High Risk Erosion Areas: Program and Maps

Contact: Kate Lederle 517-284-5564

The shorelands of the Great Lakes are a dynamic and quickly changing environment. Lake levels may fluctuate dramatically in response to weather and climate. Wave action, storms, wind, ground water seepage, surface water runoff, and frost are contributing factors to changing and reshaping the shoreline. During periods of low water property owners are often lulled into believing homes may be safely built closer to the water's edge. Yet longtime residents have many stories about high water levels, the subsequent erosion of the Great Lakes shoreline and the homes that have fallen into the lake as their foundations have been compromised. This destruction has resulted in severe financial loss to property owners. Public losses to recreation facilities, roads and other public works have also occurred. Structures threatened by erosion may be moved landward, protected by costly shore protection or lost.

The purpose of the High Risk Erosion Area program is to prevent structural property loss in an area of the shoreland that is determined by the department, on the basis of studies and surveys, to be subject to erosion as required by Part 323 of the Natural Resources and Environmental Protection Act, 1994  PA 451 as amended (NREPA) and the corresponding Administrative Rules.  High risk erosion areas are those shorelands of the Great Lakes where recession of the landward edge of active erosion has been occurring at a long-term average rate of one foot or more per year, over a minimum period of 15 years.  DEQ staff conducted the initial recession rate research of coastal counties between 1980 and 1986; during that time they identified high risk erosion areas in 36 of 41 coastal counties.  Recession rates change over time as water levels fluctuate and coastal conditions change. The recession rate research is ongoing and often results in changes to the locations of high risk erosion areas along the shoreline.

The high risk erosion area program increases consumer awareness of the danger of shore erosion and allows staff to provide advice and technical assistance to many citizens living with the dynamic Great Lakes shorelines.  Presently about 7,500 individual property owners are affected by setback requirements. All citizens benefit from the program's efforts to reduce the need for public disaster assistance, promote consumer protection, and reduce the loss of natural resources.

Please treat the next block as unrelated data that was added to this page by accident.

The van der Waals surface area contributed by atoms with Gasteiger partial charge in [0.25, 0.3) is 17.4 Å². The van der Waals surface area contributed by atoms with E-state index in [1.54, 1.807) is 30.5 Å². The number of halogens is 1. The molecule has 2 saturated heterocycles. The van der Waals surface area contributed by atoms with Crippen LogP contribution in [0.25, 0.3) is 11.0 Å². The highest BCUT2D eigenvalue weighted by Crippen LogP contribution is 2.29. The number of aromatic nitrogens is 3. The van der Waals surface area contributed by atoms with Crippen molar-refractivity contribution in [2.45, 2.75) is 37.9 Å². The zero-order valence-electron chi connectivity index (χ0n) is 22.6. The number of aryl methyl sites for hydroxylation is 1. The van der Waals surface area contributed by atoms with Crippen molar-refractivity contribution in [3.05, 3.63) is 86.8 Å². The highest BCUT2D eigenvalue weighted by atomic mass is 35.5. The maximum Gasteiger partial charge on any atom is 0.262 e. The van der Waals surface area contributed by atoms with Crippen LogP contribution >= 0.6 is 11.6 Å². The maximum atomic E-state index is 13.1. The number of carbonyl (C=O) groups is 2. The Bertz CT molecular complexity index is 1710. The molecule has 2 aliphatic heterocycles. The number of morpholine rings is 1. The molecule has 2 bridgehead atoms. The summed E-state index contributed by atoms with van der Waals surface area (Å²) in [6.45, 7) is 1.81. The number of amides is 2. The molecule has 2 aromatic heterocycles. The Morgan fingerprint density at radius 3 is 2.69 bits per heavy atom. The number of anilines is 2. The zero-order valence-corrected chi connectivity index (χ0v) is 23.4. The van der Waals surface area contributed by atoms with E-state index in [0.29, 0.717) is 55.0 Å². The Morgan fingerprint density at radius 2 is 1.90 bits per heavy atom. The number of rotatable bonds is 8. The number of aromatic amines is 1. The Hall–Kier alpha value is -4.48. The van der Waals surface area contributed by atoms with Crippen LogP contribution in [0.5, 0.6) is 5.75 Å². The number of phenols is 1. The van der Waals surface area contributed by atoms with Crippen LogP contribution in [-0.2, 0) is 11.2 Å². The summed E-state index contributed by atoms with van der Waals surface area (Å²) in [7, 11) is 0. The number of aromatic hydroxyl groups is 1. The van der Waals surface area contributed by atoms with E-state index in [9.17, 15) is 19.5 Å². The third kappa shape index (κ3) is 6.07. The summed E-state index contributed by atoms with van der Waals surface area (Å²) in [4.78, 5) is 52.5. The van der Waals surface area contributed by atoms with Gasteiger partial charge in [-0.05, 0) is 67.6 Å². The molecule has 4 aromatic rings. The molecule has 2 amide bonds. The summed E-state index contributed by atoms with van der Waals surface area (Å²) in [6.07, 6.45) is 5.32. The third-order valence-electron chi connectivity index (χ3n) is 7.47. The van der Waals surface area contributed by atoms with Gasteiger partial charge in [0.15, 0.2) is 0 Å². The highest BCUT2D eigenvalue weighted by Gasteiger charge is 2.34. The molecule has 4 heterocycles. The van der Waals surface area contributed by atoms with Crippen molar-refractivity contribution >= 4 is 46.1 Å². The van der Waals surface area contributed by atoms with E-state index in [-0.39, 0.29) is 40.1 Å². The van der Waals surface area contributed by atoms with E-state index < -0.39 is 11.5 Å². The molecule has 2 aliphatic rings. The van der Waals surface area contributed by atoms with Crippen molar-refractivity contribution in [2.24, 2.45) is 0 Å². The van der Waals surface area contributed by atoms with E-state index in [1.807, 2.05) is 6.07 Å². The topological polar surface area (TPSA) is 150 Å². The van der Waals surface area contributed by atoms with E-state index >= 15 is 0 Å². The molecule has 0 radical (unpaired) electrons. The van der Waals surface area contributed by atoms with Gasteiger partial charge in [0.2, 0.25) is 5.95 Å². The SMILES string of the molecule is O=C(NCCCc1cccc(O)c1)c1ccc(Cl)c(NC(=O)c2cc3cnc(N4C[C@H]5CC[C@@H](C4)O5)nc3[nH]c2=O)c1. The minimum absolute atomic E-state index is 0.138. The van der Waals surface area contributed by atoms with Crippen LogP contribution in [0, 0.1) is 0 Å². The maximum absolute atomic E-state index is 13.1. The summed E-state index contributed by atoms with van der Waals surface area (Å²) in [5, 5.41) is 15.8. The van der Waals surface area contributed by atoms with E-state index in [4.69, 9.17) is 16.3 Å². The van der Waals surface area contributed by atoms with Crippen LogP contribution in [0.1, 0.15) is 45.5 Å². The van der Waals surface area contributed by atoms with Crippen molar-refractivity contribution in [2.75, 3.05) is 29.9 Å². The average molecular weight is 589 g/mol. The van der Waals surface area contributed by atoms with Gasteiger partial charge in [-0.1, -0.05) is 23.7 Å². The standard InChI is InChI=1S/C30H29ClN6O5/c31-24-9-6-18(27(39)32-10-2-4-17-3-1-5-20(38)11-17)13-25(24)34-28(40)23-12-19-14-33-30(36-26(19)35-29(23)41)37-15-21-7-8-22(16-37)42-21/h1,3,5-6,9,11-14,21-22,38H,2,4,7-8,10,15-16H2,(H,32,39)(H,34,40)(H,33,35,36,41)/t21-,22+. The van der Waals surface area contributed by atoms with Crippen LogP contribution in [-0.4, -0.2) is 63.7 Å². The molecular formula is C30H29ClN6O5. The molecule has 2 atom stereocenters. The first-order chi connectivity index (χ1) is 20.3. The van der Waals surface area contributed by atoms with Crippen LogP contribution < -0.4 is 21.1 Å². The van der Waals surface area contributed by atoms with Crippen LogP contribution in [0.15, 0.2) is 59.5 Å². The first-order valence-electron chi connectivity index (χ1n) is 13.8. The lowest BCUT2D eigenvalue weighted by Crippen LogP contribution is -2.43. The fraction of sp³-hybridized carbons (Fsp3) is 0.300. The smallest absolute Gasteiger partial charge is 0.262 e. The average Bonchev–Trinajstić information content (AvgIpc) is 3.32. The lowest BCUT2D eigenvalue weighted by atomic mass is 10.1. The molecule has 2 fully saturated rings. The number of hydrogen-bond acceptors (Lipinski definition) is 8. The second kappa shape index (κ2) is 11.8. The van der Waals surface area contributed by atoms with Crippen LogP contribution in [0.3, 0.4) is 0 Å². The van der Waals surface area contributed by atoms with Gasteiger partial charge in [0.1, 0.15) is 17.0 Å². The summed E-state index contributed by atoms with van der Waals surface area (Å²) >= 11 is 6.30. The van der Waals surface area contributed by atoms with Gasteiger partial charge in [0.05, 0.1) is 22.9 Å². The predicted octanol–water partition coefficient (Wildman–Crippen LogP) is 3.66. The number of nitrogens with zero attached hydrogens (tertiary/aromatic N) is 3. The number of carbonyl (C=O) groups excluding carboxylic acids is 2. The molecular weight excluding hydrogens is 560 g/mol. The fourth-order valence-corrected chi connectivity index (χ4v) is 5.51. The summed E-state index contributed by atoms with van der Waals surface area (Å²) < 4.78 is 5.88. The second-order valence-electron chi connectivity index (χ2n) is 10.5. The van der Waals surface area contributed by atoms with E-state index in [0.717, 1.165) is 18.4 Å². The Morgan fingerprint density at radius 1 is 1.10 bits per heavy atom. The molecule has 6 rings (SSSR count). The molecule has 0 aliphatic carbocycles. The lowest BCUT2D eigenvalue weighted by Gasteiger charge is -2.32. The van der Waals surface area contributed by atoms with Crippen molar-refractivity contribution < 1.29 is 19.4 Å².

Studying the Shoreline

The rates of recession are determined by comparing the location of the erosion hazard line of the shoreline on historical and modern aerial photographs. Depending on the availability of historical aerial photos the studies typically cover the longest possible time period to capture the widest range of water levels and shoreline fluctuations. Additional information from fieldwork, shoreline photos, and online resources, such as the 2012 USACE Great Lakes Oblique Imagery, is used to aid in the determination of the erosion hazard line.  The recession rate data are used to calculate the appropriate setback distances for construction.  Setbacks are determined for the projected recession of the shoreline 30 years and 60 years into the future.  The 30 year setback distance (feet) is for those structures considered readily moveable as defined in Rule R 281.21 (k). If the structure was threatened by erosion it could be moved landward before loss of the structure occurred. The 60 year distance is for non-readily moveable structures such as a septic system. These structures are too large, or not possible, to move. Once a recession rate study is complete the property owners, and their local officials, in the proposed high risk erosion areas are notified and given the opportunity to comment on the proposed designations before they become effective.